For far too long, people with disabilities have lacked representation in popular media. It’s time to do something about it.

Our Open Letter

Where other minority groups have made significant progress in recent years, people with disabilities still struggle to have their lives portrayed and their stories told.

Over one billion people worldwide have some form of disability. In Canada, that amounts to 3.8 million or nearly 10% of our population. The country’s largest minority group is also the least represented in popular media. Disability is part of who we are as humans, and it’s time our culture reflected that.

The Calgary Society for Person’s with Disabilities has always empowered us to live our lives to the fullest. Disability doesn’t define you — we hold jobs, play sports and are active in our communities. We don’t want your pity, nor do we want to be portrayed as heroic just for living. Our lives look a lot like yours — complex, imperfect and undeniably, beautifully, human.

Many of you reading this will never have the opportunity to spend time with us — to hear our stories, to appreciate our perspectives, to see how we live. That’s why it’s so important to have truthful representations of people with disability in the media we consume. We won’t see the disabled as normal, until seeing the disabled is normal.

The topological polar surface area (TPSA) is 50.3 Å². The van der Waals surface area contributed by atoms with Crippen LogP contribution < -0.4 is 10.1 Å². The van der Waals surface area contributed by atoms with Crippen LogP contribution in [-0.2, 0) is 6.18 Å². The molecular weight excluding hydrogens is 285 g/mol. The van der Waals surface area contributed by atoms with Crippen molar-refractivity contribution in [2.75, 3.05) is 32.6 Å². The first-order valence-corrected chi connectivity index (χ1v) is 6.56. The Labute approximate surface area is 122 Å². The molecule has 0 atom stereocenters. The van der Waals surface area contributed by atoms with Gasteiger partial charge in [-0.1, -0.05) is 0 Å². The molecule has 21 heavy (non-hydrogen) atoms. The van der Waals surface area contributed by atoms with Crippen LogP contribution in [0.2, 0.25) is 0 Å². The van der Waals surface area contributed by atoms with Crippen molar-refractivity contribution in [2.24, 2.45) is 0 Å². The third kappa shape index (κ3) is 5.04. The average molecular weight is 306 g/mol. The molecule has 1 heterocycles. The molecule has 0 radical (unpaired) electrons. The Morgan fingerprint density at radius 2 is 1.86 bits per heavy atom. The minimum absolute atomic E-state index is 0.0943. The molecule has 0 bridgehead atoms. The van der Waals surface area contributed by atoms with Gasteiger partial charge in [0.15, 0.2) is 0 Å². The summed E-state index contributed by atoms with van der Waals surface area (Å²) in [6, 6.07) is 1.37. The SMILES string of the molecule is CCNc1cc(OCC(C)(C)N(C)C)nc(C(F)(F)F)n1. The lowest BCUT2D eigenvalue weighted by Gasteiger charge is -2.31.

We’re calling on you, the content creators of the world, to pledge your support. Whether you’re an emerging filmmaker or the head of a studio, an ad agency or a brand manager, a TV producer or a Youtuber, yours are the voices that ripple through our culture. We encourage you to stand with us — to commit to giving people with disability a voice, to commit to increased representation in all stories, not just those specific to disability.

We also call on you, members of the public, to ask more of your media. When a person without disabilities is cast in a disabled role, take to social media and remind them of the alternative. When your favourite TV shows or brands miss opportunities to tell truthful stories of disability, let them know they can do better.